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5 Reasons We Taste What We Taste

Daisy Chow | Chef's Blade

The 5 Primary Tastes


The tongue is the main sensory organ for the taste system. Taste receptor cells on the tongue are clustered into papillae—little bumps commonly known as tastebuds—but taste cells are also found on the roof of the mouth, in the throat, and even in the small intestine (where they may help regulate appetite). Taste cells have chemical receptors that detect specific molecules in food. For example, taste cells that recognize the taste of sweet have receptors that bind to parts of sugar molecules. When it’s stimulated by a sugar molecule, the taste cell signals a nearby nerve, which carries the message to the brain that you are eating something sweet.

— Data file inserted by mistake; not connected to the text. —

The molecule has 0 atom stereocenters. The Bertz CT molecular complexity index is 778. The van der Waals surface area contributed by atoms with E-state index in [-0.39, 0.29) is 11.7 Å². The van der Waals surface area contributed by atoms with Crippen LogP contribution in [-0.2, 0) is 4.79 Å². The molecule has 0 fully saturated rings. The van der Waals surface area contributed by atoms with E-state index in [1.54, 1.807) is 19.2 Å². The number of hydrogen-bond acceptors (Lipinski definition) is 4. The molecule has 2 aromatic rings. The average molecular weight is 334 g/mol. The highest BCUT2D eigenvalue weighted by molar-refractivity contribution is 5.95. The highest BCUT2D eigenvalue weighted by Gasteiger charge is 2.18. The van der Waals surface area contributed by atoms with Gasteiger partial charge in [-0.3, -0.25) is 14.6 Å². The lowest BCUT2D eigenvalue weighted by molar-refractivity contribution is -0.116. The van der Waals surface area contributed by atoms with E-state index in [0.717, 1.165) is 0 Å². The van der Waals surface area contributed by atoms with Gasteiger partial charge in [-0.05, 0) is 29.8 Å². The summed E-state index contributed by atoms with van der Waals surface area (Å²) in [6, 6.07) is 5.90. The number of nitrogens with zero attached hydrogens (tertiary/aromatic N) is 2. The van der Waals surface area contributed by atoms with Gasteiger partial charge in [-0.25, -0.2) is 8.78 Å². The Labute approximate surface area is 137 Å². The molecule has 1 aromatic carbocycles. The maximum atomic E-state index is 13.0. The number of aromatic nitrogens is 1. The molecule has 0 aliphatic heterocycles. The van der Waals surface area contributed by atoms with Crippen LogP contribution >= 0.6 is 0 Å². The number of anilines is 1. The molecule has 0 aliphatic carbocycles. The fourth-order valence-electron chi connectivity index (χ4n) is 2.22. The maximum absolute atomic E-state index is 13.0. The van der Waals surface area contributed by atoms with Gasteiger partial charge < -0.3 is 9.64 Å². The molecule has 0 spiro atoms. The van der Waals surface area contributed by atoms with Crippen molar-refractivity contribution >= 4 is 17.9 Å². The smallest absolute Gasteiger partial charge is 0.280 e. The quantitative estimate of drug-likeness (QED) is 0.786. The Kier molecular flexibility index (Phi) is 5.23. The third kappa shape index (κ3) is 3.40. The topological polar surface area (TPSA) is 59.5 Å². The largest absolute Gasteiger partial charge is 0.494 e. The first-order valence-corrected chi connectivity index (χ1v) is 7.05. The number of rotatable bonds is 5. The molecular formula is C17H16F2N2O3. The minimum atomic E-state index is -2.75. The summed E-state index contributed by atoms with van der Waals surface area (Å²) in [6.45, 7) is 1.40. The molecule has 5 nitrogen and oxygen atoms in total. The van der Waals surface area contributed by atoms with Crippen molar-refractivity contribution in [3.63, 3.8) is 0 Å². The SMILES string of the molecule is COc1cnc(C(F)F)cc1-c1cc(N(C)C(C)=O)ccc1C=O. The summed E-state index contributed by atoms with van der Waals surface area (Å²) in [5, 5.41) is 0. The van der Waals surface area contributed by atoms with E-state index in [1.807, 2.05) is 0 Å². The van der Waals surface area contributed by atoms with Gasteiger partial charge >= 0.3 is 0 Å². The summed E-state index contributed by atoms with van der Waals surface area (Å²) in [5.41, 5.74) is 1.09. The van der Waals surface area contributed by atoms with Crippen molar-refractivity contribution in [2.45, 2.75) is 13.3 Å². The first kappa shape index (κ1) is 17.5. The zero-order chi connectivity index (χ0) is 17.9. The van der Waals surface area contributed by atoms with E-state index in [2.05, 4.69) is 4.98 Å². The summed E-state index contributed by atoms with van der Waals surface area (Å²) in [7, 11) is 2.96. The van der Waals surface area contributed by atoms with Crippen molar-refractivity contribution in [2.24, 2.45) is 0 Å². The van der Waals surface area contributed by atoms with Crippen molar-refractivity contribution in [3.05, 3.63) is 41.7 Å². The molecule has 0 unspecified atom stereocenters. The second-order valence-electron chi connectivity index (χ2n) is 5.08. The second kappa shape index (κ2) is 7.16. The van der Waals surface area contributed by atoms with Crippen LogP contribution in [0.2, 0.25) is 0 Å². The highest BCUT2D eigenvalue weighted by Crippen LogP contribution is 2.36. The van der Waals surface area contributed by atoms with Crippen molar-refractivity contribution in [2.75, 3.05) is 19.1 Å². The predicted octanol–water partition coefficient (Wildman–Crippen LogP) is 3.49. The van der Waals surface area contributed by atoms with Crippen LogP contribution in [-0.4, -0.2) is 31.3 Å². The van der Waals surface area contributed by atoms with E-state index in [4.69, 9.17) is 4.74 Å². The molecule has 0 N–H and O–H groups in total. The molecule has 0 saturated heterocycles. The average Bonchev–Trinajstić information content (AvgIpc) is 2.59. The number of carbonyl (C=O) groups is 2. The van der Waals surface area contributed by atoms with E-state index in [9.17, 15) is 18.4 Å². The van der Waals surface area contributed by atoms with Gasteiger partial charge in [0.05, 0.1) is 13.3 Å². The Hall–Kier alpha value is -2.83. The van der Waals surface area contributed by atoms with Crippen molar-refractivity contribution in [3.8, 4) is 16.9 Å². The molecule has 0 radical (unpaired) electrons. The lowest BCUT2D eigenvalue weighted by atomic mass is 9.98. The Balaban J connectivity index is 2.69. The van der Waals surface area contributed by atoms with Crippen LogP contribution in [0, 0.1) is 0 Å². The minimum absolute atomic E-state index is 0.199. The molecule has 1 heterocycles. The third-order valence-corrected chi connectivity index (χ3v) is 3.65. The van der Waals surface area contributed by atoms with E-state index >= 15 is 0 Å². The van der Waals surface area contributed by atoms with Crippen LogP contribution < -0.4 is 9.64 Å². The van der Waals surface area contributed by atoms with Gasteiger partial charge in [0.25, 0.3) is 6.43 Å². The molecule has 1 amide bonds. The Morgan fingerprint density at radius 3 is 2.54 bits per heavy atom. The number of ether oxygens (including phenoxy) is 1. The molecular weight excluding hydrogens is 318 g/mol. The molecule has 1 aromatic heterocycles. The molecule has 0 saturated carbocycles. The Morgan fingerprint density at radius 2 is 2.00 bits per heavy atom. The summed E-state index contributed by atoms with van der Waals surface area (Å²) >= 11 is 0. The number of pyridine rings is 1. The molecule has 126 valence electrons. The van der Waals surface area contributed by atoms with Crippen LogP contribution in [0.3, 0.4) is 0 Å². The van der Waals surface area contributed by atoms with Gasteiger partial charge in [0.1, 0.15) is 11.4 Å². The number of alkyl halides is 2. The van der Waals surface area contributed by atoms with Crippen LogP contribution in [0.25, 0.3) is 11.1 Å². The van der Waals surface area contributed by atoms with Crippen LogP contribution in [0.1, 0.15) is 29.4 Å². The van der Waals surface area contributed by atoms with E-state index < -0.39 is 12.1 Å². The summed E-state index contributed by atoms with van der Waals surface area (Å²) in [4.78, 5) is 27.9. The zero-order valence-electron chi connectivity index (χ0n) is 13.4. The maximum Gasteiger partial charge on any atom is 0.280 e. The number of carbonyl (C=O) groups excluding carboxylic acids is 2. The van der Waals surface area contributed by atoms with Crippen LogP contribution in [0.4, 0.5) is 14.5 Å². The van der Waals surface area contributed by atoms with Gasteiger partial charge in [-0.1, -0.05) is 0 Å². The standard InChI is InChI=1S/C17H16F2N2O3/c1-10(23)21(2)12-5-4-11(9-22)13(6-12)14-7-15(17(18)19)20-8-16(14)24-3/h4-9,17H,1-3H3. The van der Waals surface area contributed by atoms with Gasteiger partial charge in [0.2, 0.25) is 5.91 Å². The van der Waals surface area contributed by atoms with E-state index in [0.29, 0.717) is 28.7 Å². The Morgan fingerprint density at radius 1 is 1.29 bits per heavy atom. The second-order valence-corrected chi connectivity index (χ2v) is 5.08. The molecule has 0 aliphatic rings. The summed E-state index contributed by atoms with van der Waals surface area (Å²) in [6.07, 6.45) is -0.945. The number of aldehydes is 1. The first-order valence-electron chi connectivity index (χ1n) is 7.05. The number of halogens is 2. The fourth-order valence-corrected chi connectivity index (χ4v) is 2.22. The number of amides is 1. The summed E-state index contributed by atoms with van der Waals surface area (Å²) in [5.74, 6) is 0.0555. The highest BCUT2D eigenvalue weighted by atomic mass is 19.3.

Taste receptor cells are specifically tuned to each of the primary tastes, sweet, salty, sour, bitter, and umami. Why these 5? It’s likely that sweet indicates ripe, edible fruits and sugary foods that are high in carbohydrates to provide energy, while saltiness indicate the presence of minerals like salt, sourness detects acids, and bitterness detects poisons. Umami may be an indicator of proteins. Essentially, the 5 tastes are one way humans have evolved to distinguish the edible from the harmful.


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